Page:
Bringing Innovation to Life
That’s the title from a panel session I helped deliver at the Great Ideas Conference last week. The description from the brochure:
People make innovation happen. Ok, but how do they do it? Join us to learn tips and techniques to getting started…investigating ideas and opportunities, facilitating engagement and connecting the seemingly unconnected ideas.
I was in charge of talking about “facilitating engagement,” which turned out to be something the audience was the most frustrated with. I had about ten minutes to present on the topic, so I chose these three “tips” for facilitating engagement:
- People will be afraid, so develop the skill of courage
- Effort will be unstable, so learn how to be generative
- You impact the system, so strengthen your emotional intelligence.
Here’s what I mean.
People will be afraid, so develop the skill of courage.
Innovation implies change, and change often pushes people’s fear button. It’s not that they fear change, mind you, but change often makes people afraid that they will lose something–power, comfort, familiarity, a feeling of competence, etc. So fear gets activated. The antidote? Courage. I pointed to two different ways to support courage organizationally. The first is a focus on learning. As you’re engaging in making innovation happen and implementing new programs, have the discipline to maintain a focus on learning, rather than judgment an evaluation. Not “Why did that go wrong,” but “What did we learn from that.” It helps avoid triggering the fear response.
Effort will be unstable, so learn how to be generative.
Innovation rarely follows a predictable timeline or pattern of development. Sorry, strategic planners, but you won’t be able to script this one. It’s going to grow organically and change and morph along the way. Which is why we need to learn how to be more generative. We need to learn how to grow and change in ways we can’t necessarily predict ahead of time. There were two organizational capacities to be developed here.
The first is inclusion–the ability to include difference. There is tons of research linking the ability to handle difference and the ability to innovate. If everyone’s the same, then creativity is rarely the result. But when you implement a new program, what are you doing to ensure that people from different departments (who often have very different cultures) are actually working together well? Usually it’s nothing. You just throw them together because someone said you should. We need more conscious effort to ensure differences are really valued and included as we work together implementing something new.
The second is collaboration. When the path you’re on is changing and morphing all the time, you need to be able to collaborate with others on a moment’s notice and do it well to take advantage of the changes in the environment. In most organizations, we’re not so good at that. Think about it: what’s the one thing we all hate in organizations? Meetings. We all think they are a waste of time, generally. But this is how we collaborate! We get together to get things done. Collaboration isn’t all about meeting in person, of course, but this is a big indicator that we don’t know how to do collaboration well. We’re not good at clarifying our expectations, negotiating differences, getting clear about who does what (and why). We need to work on this if we want to be generative (and as an added bonus, people might actually get something out of meetings!).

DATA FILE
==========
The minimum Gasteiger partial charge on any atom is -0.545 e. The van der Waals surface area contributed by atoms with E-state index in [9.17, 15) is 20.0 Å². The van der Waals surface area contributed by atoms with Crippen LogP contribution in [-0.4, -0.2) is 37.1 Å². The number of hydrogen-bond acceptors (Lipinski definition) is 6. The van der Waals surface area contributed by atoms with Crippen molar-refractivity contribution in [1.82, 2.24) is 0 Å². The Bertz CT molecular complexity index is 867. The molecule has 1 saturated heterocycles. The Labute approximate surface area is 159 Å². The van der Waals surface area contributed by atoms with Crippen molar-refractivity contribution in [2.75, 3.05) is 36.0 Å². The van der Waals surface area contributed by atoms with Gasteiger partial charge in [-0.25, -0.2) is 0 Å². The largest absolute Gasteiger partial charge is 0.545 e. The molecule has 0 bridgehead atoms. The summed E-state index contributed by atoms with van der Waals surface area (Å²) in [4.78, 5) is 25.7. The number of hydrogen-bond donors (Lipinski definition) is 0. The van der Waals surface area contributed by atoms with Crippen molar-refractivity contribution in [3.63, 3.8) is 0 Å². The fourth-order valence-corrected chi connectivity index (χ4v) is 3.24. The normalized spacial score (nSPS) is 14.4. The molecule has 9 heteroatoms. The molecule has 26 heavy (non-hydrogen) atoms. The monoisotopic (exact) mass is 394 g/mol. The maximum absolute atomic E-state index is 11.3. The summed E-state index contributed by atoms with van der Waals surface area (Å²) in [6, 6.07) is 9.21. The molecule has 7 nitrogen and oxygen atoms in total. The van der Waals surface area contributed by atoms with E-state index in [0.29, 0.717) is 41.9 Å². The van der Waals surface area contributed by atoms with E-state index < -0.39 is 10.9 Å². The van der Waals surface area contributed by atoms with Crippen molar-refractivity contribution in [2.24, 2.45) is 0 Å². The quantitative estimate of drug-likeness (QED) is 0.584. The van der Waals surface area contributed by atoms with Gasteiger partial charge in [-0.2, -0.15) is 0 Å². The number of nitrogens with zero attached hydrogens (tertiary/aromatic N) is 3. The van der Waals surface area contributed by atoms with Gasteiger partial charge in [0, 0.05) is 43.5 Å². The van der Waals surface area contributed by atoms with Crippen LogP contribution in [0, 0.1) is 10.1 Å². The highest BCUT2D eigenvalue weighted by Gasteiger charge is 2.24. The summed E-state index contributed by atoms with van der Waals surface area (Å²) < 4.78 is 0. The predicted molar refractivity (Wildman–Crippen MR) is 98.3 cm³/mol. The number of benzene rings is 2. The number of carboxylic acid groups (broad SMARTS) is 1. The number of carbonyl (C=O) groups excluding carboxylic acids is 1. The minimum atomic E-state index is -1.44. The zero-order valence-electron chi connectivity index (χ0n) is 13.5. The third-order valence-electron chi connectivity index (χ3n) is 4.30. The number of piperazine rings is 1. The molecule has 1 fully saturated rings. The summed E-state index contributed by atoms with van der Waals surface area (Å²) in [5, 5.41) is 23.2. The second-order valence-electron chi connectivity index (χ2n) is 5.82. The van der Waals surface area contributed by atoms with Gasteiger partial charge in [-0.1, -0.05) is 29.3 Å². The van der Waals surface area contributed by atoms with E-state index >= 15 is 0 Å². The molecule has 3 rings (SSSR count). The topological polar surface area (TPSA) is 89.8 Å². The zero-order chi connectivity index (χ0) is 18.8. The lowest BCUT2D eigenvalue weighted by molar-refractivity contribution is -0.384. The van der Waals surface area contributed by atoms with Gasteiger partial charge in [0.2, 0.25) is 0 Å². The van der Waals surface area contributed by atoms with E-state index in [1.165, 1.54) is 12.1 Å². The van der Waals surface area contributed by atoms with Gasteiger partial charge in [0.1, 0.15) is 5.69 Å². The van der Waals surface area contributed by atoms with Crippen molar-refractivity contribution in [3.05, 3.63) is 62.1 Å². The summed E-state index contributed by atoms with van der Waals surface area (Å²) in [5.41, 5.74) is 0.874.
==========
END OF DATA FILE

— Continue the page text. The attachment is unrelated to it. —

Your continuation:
You impact the system, so strengthen your emotional intelligence.
As you can see from the first two tips, making innovation actually happen is not so easy. There is some built in resistance to the whole thing. So it is critical to understand that your own emotional state will impact that system while you are trying to make change happen. If you are all nervous about it, or worried it won’t work, or frustrated about the lack of progress, that’s going to shine through and impact everyone else. Emotions are contagious, so when you are doing new things, you need to be particularly aware of what’s going on inside you.
This is the center of emotional intelligence. I think many people shy away from the topic of EI, because they are worried they are going to ahve to share their feelings at work. Not so. Emotional Intelligence is much more about being AWARE of your emotinoal state, than sharing it. It’s being aware of when your buttons get pushed, of when someone says something that triggers a reaction based on a previous interaction, of when your heart starts beating faster and your skin gets warmer during a conversation and you’re not sure why. It means you’re getting mad, and if you’re aware of that, you might choose not to react right away until you have time to figure it out. That’s emotional intelligence, and we need to develop it if we want innovation to work.
Those were my three tips. It shouldn’t surprise you that they came right out of Humanize. In the concluding chapter of Humanize we remind you that becoming more human as an organization requires change. It’s innovation. It’s not easy, but if we start focusing on building the right capacities, it can be done.